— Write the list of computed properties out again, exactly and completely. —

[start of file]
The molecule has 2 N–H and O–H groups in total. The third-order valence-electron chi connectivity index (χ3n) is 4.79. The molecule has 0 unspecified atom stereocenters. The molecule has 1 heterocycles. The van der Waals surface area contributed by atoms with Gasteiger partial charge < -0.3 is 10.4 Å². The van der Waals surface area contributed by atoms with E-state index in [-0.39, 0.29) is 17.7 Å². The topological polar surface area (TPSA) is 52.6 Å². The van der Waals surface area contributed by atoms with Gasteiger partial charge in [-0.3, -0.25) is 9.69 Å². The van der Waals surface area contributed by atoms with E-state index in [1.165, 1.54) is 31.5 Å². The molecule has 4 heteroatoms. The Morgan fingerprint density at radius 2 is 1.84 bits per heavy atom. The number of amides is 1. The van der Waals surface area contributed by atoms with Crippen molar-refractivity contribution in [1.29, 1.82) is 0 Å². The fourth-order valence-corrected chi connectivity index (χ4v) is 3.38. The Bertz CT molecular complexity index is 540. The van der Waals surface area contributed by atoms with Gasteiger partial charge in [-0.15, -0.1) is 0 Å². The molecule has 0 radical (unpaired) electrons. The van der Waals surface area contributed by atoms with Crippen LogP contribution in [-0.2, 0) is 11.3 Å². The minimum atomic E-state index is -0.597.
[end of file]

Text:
The molecule has 2 N–H and O–H groups in total. The third-order valence-electron chi connectivity index (χ3n) is 4.79. The molecule has 0 unspecified atom stereocenters. The molecule has 1 heterocycles. The van der Waals surface area contributed by atoms with Gasteiger partial charge < -0.3 is 10.4 Å². The van der Waals surface area contributed by atoms with E-state index in [-0.39, 0.29) is 17.7 Å². The topological polar surface area (TPSA) is 52.6 Å². The van der Waals surface area contributed by atoms with Gasteiger partial charge in [-0.3, -0.25) is 9.69 Å². The van der Waals surface area contributed by atoms with E-state index in [1.165, 1.54) is 31.5 Å². The molecule has 4 heteroatoms. The Morgan fingerprint density at radius 2 is 1.84 bits per heavy atom. The number of amides is 1. The van der Waals surface area contributed by atoms with Crippen molar-refractivity contribution in [1.29, 1.82) is 0 Å². The fourth-order valence-corrected chi connectivity index (χ4v) is 3.38. The Bertz CT molecular complexity index is 540. The van der Waals surface area contributed by atoms with Gasteiger partial charge in [-0.15, -0.1) is 0 Å². The molecule has 0 radical (unpaired) electrons. The van der Waals surface area contributed by atoms with Crippen LogP contribution in [-0.2, 0) is 11.3 Å². The minimum atomic E-state index is -0.597.